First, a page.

Igloos, greenhouse seating, creative uses of tenting.
All this and more are being implemented by creative restaurant owners and food service providers across Long Island in an effort to make dining safer this winter in the time of COVID-19 protocols, a panel of experts said Wednesday in the latest in the Newsday Live series of online webinars.
Moderated by Newsday associate editor Joye Brown and Newsday economics reporter James T. Madore, the panel included Dr. Randolph DiLorenzo, internist and medical director at Syosset Hospital; Eric Alexander, founder of the Long Island Main Street Alliance; ITA Kitchen-Bay Shore co-owner Christina Sorrentino, and Newsday food and drinks reporter Corin Hirsch.
The discussion covered everything from what local restaurants and eateries are doing to ensure the safety and welfare of patrons and staff during on-premises dining to the importance of diners abiding by both mandatory and suggested protocols in place to keep themselves and others safe.
Alexander said that in addition to social distancing mandates limiting indoor dining to 50% capacity, other compliance standards — including barriers, personal protection equipment, signage and health screening — have all added to the expense in business owners making their restaurants safe.
“I don’t think folks recognize the extent, the economic pain, (many businesses) have gone through (to ensure safety),” Alexander said.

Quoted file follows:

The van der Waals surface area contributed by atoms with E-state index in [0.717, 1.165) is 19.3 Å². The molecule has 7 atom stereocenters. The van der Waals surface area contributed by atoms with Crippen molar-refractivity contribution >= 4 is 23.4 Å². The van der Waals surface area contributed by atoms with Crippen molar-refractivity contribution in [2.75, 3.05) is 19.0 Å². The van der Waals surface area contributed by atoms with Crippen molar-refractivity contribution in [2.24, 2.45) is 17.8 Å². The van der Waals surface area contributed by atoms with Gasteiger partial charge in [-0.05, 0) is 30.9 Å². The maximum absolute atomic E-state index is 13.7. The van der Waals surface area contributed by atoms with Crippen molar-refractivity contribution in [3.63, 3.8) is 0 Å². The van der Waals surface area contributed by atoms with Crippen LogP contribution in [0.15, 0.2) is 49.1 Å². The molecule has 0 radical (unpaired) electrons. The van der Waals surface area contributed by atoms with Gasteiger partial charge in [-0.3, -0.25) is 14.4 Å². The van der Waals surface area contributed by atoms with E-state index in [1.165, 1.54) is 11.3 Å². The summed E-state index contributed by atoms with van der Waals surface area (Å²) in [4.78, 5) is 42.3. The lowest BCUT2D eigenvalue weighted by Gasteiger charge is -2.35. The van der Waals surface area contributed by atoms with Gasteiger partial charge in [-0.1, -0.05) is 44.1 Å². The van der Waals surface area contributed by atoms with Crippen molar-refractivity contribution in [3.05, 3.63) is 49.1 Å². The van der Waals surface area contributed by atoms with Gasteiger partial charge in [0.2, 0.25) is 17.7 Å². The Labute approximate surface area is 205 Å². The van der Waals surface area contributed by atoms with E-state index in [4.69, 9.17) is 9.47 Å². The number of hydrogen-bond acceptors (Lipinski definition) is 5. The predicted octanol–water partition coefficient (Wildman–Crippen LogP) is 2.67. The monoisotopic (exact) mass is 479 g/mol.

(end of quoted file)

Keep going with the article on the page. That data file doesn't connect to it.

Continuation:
He said of reassurance to diners should be Islandwide checks and crackdowns by the State Liquor Authority and the fact that Long Island has seen a very low number of violations compared to other places in the state.
He compared it to what happens when you see a car accident.
“You’re trained to see the negative,” he said. “But, by and large, Long Island restaurants are doing the right thing.”
Sorrentino noted that ITA had the bad timing of opening its doors in September 2019 — just a few months before the pandemic hit. That forced it to fast-track all sorts of upgrades to provide safe outdoor and indoor dining, she said.
Among the additions?
The restaurant invested in so-called Igloos — geodesic structures for safe, intimate, small group and individual dining — as well as so-call greenhouse dining areas in order to provide outdoor dining safety.
A veranda area was added for outdoor events, and the restaurant is incorporating ventilation precautions such as UV, thermal fogging and air filtration upgrades — all in the name of safety.
Sorrentino stressed that the staff observes safe practices when it comes to food preparation and service and said it’s important they remind patrons they need to do their part — even if it’s something as simple as mask reminders when they traverse the dining room.
She said that the use of social media to make potential diners aware of safety protocols in place also is a key for restaurants and eateries moving forward.
“Social media, letting patrons know safety precautions, making them aware, whether through our website, social media platforms, Google, Yelp,” she said. “It’s posted all over so the public can see we’re doing our due diligence.”
DiLorenzo stressed the most basic precautions remain the best: make sure hands are adequately washed, that staff and patrons wear face masks, that interior areas are well ventilated.